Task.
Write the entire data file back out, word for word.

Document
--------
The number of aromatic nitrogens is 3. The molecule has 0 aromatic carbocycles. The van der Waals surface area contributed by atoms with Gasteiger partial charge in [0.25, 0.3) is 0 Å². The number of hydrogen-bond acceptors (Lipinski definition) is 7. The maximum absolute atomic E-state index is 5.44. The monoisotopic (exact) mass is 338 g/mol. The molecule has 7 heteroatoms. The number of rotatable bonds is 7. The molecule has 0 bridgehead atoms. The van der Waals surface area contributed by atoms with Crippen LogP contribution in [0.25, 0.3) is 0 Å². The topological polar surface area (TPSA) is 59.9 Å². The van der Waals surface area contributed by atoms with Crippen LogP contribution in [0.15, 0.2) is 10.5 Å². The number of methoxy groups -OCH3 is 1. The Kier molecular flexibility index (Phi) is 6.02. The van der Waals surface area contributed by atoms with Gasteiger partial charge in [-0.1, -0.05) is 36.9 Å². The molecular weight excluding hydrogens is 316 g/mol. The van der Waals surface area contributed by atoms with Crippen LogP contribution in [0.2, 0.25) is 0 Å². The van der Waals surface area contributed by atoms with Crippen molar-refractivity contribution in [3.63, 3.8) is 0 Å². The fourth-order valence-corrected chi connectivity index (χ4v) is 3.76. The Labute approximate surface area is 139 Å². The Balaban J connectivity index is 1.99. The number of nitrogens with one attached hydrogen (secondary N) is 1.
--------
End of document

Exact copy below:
The number of aromatic nitrogens is 3. The molecule has 0 aromatic carbocycles. The van der Waals surface area contributed by atoms with Gasteiger partial charge in [0.25, 0.3) is 0 Å². The number of hydrogen-bond acceptors (Lipinski definition) is 7. The maximum absolute atomic E-state index is 5.44. The monoisotopic (exact) mass is 338 g/mol. The molecule has 7 heteroatoms. The number of rotatable bonds is 7. The molecule has 0 bridgehead atoms. The van der Waals surface area contributed by atoms with Crippen LogP contribution in [0.25, 0.3) is 0 Å². The topological polar surface area (TPSA) is 59.9 Å². The van der Waals surface area contributed by atoms with Crippen LogP contribution in [0.15, 0.2) is 10.5 Å². The number of methoxy groups -OCH3 is 1. The Kier molecular flexibility index (Phi) is 6.02. The van der Waals surface area contributed by atoms with Gasteiger partial charge in [-0.1, -0.05) is 36.9 Å². The molecular weight excluding hydrogens is 316 g/mol. The van der Waals surface area contributed by atoms with Crippen LogP contribution in [0.2, 0.25) is 0 Å². The van der Waals surface area contributed by atoms with Crippen molar-refractivity contribution in [3.63, 3.8) is 0 Å². The fourth-order valence-corrected chi connectivity index (χ4v) is 3.76. The Labute approximate surface area is 139 Å². The Balaban J connectivity index is 1.99. The number of nitrogens with one attached hydrogen (secondary N) is 1.